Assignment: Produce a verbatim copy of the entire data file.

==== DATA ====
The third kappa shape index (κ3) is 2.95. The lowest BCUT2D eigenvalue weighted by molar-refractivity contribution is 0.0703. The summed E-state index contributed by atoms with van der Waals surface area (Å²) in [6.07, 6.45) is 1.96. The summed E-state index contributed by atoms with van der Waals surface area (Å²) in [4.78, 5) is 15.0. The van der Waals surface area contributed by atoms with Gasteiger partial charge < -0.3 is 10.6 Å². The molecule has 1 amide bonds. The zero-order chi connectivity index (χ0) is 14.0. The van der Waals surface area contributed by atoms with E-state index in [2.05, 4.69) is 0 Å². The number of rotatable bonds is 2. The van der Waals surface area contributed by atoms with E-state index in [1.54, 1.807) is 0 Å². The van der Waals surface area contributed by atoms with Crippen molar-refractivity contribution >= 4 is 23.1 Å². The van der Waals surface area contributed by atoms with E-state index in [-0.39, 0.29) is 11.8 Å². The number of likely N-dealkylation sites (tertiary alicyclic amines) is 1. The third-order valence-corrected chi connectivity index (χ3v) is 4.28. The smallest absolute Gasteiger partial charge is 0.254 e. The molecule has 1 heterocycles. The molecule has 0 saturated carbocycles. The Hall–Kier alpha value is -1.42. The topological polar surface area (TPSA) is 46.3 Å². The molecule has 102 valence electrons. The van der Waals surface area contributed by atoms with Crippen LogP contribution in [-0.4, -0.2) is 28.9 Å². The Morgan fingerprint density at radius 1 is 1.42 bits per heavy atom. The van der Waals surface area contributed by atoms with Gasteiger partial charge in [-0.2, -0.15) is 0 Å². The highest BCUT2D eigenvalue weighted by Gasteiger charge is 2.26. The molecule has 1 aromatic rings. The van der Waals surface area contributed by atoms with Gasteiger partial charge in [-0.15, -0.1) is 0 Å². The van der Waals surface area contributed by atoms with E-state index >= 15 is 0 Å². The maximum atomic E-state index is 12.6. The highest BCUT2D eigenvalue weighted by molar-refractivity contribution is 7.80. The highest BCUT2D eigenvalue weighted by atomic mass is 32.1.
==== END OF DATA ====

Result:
The third kappa shape index (κ3) is 2.95. The lowest BCUT2D eigenvalue weighted by molar-refractivity contribution is 0.0703. The summed E-state index contributed by atoms with van der Waals surface area (Å²) in [6.07, 6.45) is 1.96. The summed E-state index contributed by atoms with van der Waals surface area (Å²) in [4.78, 5) is 15.0. The van der Waals surface area contributed by atoms with Gasteiger partial charge < -0.3 is 10.6 Å². The molecule has 1 amide bonds. The zero-order chi connectivity index (χ0) is 14.0. The van der Waals surface area contributed by atoms with E-state index in [2.05, 4.69) is 0 Å². The number of rotatable bonds is 2. The van der Waals surface area contributed by atoms with E-state index in [1.54, 1.807) is 0 Å². The van der Waals surface area contributed by atoms with Crippen molar-refractivity contribution >= 4 is 23.1 Å². The van der Waals surface area contributed by atoms with E-state index in [-0.39, 0.29) is 11.8 Å². The number of likely N-dealkylation sites (tertiary alicyclic amines) is 1. The third-order valence-corrected chi connectivity index (χ3v) is 4.28. The smallest absolute Gasteiger partial charge is 0.254 e. The molecule has 1 heterocycles. The molecule has 0 saturated carbocycles. The Hall–Kier alpha value is -1.42. The topological polar surface area (TPSA) is 46.3 Å². The molecule has 102 valence electrons. The van der Waals surface area contributed by atoms with Crippen LogP contribution in [-0.4, -0.2) is 28.9 Å². The Morgan fingerprint density at radius 1 is 1.42 bits per heavy atom. The van der Waals surface area contributed by atoms with Gasteiger partial charge in [-0.2, -0.15) is 0 Å². The highest BCUT2D eigenvalue weighted by Gasteiger charge is 2.26. The molecule has 1 aromatic rings. The van der Waals surface area contributed by atoms with Gasteiger partial charge in [-0.15, -0.1) is 0 Å². The van der Waals surface area contributed by atoms with E-state index >= 15 is 0 Å². The maximum atomic E-state index is 12.6. The highest BCUT2D eigenvalue weighted by molar-refractivity contribution is 7.80. The highest BCUT2D eigenvalue weighted by atomic mass is 32.1.